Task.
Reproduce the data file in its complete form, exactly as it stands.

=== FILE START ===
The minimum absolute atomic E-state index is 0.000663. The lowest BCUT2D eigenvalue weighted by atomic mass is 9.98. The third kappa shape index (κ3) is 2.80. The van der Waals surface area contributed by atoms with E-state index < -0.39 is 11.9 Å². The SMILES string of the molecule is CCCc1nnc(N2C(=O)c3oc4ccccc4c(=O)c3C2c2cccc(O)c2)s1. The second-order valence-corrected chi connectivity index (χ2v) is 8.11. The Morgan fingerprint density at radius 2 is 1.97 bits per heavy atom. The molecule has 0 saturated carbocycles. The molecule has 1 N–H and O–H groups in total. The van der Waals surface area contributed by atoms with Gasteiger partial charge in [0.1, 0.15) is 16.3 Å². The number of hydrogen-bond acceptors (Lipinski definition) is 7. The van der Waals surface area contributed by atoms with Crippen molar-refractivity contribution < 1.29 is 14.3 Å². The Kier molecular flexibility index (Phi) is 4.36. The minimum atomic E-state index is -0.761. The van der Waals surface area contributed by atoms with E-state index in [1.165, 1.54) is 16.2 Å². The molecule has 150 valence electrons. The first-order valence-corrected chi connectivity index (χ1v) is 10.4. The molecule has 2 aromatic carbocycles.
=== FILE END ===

The minimum absolute atomic E-state index is 0.000663. The lowest BCUT2D eigenvalue weighted by atomic mass is 9.98. The third kappa shape index (κ3) is 2.80. The van der Waals surface area contributed by atoms with E-state index < -0.39 is 11.9 Å². The SMILES string of the molecule is CCCc1nnc(N2C(=O)c3oc4ccccc4c(=O)c3C2c2cccc(O)c2)s1. The second-order valence-corrected chi connectivity index (χ2v) is 8.11. The Morgan fingerprint density at radius 2 is 1.97 bits per heavy atom. The molecule has 0 saturated carbocycles. The molecule has 1 N–H and O–H groups in total. The van der Waals surface area contributed by atoms with Gasteiger partial charge in [0.1, 0.15) is 16.3 Å². The number of hydrogen-bond acceptors (Lipinski definition) is 7. The van der Waals surface area contributed by atoms with Crippen molar-refractivity contribution < 1.29 is 14.3 Å². The Kier molecular flexibility index (Phi) is 4.36. The minimum atomic E-state index is -0.761. The van der Waals surface area contributed by atoms with E-state index in [1.165, 1.54) is 16.2 Å². The molecule has 150 valence electrons. The first-order valence-corrected chi connectivity index (χ1v) is 10.4. The molecule has 2 aromatic carbocycles.